Desert Door Distillery Rolls Out Large Hand Sanitizer Production

Local sotol makers offer the critical commodity free of cost

Once men of action, always men of action.

The founders of Desert Door sotol distillery in Dripping Springs have sprung into action in response to the COVID-19 crisis by producing hand sanitizer and making it available to the public free of charge starting next week.

Courtesy of Giant Noise

“We’ve been following this very closely for a while,” says co-founder Ryan Campbell, who is fluent in Korean and has been following the coronavirus crisis in the Asian news outlets since late last year. “We were aware of the potential for the virus to get out of hand. I’m a problem solver by nature, we want to be part of the solution, not the problem.”

Once Campbell and his partners started seeing the run on the stores and the subsequent shortages of hand sanitizer, he started researching how to make hand sanitizer and started sourcing all the materials to make it happen.

To date, Desert Door has produced more than 500 gallons of hand sanitizer, with the goal of having 750 gallons completed by Sunday, March 22. Desert Door is actively seeking organizations in need of hand sanitizer and recently received a request from the San Antonio police department, whose 1,600 officers were issued nine-year expired hand sanitizer.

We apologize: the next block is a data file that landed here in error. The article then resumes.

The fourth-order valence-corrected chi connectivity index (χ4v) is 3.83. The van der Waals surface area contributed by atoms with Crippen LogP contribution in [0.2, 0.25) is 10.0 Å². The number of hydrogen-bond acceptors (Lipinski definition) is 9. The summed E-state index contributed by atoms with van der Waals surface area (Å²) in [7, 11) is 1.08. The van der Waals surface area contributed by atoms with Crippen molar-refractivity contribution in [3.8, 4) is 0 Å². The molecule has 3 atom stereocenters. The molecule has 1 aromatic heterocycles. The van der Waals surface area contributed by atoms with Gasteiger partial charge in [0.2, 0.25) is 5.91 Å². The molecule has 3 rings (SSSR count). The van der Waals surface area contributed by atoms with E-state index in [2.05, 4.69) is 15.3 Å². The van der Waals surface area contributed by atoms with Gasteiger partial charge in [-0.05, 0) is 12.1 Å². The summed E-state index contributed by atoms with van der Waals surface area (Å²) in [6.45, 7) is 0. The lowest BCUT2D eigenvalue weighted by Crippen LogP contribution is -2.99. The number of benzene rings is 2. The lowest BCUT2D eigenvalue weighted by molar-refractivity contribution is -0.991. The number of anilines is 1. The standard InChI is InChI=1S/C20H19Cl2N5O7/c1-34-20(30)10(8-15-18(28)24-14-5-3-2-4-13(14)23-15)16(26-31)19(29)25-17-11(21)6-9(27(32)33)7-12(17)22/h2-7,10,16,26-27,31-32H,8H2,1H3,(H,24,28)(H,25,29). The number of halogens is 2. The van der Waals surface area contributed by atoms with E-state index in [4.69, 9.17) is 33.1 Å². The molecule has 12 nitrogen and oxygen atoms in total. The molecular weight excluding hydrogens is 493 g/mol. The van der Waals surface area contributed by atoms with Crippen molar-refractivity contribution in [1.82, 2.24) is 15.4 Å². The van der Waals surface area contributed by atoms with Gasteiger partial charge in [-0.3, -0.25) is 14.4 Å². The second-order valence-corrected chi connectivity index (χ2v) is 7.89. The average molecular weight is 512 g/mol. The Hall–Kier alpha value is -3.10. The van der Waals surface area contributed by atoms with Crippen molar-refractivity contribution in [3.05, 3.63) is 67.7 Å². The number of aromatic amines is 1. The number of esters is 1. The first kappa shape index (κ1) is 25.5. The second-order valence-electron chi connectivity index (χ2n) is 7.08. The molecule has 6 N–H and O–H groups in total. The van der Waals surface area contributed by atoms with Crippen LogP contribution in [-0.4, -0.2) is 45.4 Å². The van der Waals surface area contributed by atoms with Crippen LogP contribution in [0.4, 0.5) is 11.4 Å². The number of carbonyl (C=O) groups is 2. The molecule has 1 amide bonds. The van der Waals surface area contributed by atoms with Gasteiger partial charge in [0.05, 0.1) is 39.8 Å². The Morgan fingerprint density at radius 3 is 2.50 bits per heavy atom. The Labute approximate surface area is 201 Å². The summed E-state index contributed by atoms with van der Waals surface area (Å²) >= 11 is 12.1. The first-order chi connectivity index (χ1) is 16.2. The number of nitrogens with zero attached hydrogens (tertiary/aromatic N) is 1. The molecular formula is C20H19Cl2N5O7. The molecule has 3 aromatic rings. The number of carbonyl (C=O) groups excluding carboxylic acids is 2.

“Our goal is to work to understand how we might help restaurants in town,” says Campbell. “We’re working to find different restaurant partners, to help drive takeout sales.” (For example, buy $40, get a free bottle of Desert Door hand sanitizer.)

Desert Door plans to make 1,000 gallons per week of their hand sanitizer for the foreseeable future, but the expenditure is enormous. “We’ve sunk considerable resources into this already,” Campbell explains. “The next step is to find some partners to help bear the cost. We have no plans in the short term to lay off employees, and we’d love to work with any sort of partner who wants to get involved.” Interested parties should email or call the distillery for more information.

“We’re not accustomed to sitting on the sidelines watching things happen,” says Campbell. “I’m really proud of our team, and I’m really proud of what we’re doing.”

A note to readers: Bold and uncensored, The Austin Chronicle has been Austin’s independent news source for over 40 years, expressing the community’s political and environmental concerns and supporting its active cultural scene. Now more than ever, we need your support to continue supplying Austin with independent, free press. If real news is important to you, please consider making a donation of $5, $10 or whatever you can afford, to help keep our journalism on stands.

Support the Chronicle  

More by Melanie Haupt
The Return of Hot Luck
The Return of Hot Luck
Aaron Franklin’s food and music fest is about more than just chilling with your homies

May 20, 2022

Five Years After Miguel Ravago's Death, Fonda San Miguel Names New Chefs
Five Years After Miguel Ravago's Death, Fonda San Miguel Names New Chefs
Blanca Zesati and Carlos Monroy tasked with expanding classic menu

May 5, 2022

One click gets you all the newsletters listed below

Breaking news, arts coverage, and daily events

Can't keep up with happenings around town? We can help.

Austin's queerest news and events

Eric Goodman's Austin FC column, other soccer news

Behind the scenes at The Austin Chronicle

Information is power. Support the free press, so we can support Austin.   Support the Chronicle